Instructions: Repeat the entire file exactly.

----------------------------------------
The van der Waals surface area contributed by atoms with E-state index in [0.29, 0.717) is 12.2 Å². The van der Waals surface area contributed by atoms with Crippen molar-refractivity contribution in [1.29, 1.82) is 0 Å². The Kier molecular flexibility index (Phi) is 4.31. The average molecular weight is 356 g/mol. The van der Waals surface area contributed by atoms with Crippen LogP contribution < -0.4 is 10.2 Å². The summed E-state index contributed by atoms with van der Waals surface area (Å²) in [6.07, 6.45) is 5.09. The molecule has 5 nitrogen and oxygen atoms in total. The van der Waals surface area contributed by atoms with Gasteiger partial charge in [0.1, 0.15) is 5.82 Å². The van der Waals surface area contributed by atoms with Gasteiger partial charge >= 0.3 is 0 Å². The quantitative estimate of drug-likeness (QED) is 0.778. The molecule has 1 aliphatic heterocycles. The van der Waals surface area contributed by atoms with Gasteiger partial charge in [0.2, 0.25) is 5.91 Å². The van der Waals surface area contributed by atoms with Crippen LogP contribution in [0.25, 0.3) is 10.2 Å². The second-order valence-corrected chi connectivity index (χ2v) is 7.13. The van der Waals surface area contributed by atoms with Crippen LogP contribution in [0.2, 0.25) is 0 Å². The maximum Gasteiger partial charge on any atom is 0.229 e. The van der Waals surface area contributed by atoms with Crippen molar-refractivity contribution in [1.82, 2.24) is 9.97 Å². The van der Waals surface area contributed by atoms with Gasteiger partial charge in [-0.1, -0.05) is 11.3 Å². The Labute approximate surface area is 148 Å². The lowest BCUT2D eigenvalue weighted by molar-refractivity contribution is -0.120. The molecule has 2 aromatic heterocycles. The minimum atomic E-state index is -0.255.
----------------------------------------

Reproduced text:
The van der Waals surface area contributed by atoms with E-state index in [0.29, 0.717) is 12.2 Å². The van der Waals surface area contributed by atoms with Crippen molar-refractivity contribution in [1.29, 1.82) is 0 Å². The Kier molecular flexibility index (Phi) is 4.31. The average molecular weight is 356 g/mol. The van der Waals surface area contributed by atoms with Crippen LogP contribution < -0.4 is 10.2 Å². The summed E-state index contributed by atoms with van der Waals surface area (Å²) in [6.07, 6.45) is 5.09. The molecule has 5 nitrogen and oxygen atoms in total. The van der Waals surface area contributed by atoms with Gasteiger partial charge in [0.1, 0.15) is 5.82 Å². The van der Waals surface area contributed by atoms with Gasteiger partial charge >= 0.3 is 0 Å². The quantitative estimate of drug-likeness (QED) is 0.778. The molecule has 1 aliphatic heterocycles. The van der Waals surface area contributed by atoms with Gasteiger partial charge in [0.2, 0.25) is 5.91 Å². The van der Waals surface area contributed by atoms with Crippen LogP contribution in [0.25, 0.3) is 10.2 Å². The second-order valence-corrected chi connectivity index (χ2v) is 7.13. The van der Waals surface area contributed by atoms with Crippen LogP contribution in [0.2, 0.25) is 0 Å². The maximum Gasteiger partial charge on any atom is 0.229 e. The van der Waals surface area contributed by atoms with Crippen molar-refractivity contribution in [1.82, 2.24) is 9.97 Å². The van der Waals surface area contributed by atoms with Gasteiger partial charge in [-0.1, -0.05) is 11.3 Å². The Labute approximate surface area is 148 Å². The lowest BCUT2D eigenvalue weighted by molar-refractivity contribution is -0.120. The molecule has 2 aromatic heterocycles. The minimum atomic E-state index is -0.255.